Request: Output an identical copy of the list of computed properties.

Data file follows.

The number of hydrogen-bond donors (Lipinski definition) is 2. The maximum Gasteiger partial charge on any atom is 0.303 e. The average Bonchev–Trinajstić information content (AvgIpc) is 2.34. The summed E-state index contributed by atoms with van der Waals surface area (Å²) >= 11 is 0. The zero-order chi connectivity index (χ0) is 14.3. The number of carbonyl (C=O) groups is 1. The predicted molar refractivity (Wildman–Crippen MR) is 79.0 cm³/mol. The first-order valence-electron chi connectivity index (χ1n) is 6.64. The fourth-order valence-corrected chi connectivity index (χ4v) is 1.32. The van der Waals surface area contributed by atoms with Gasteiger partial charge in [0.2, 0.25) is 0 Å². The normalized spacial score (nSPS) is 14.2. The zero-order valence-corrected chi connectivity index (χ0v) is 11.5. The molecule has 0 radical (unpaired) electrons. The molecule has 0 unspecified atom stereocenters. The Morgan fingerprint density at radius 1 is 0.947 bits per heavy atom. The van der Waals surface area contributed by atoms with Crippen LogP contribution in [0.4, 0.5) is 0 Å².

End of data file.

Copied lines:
The number of hydrogen-bond donors (Lipinski definition) is 2. The maximum Gasteiger partial charge on any atom is 0.303 e. The average Bonchev–Trinajstić information content (AvgIpc) is 2.34. The summed E-state index contributed by atoms with van der Waals surface area (Å²) >= 11 is 0. The zero-order chi connectivity index (χ0) is 14.3. The number of carbonyl (C=O) groups is 1. The predicted molar refractivity (Wildman–Crippen MR) is 79.0 cm³/mol. The first-order valence-electron chi connectivity index (χ1n) is 6.64. The fourth-order valence-corrected chi connectivity index (χ4v) is 1.32. The van der Waals surface area contributed by atoms with Gasteiger partial charge in [0.2, 0.25) is 0 Å². The normalized spacial score (nSPS) is 14.2. The zero-order valence-corrected chi connectivity index (χ0v) is 11.5. The molecule has 0 radical (unpaired) electrons. The molecule has 0 unspecified atom stereocenters. The Morgan fingerprint density at radius 1 is 0.947 bits per heavy atom. The van der Waals surface area contributed by atoms with Crippen LogP contribution in [0.4, 0.5) is 0 Å².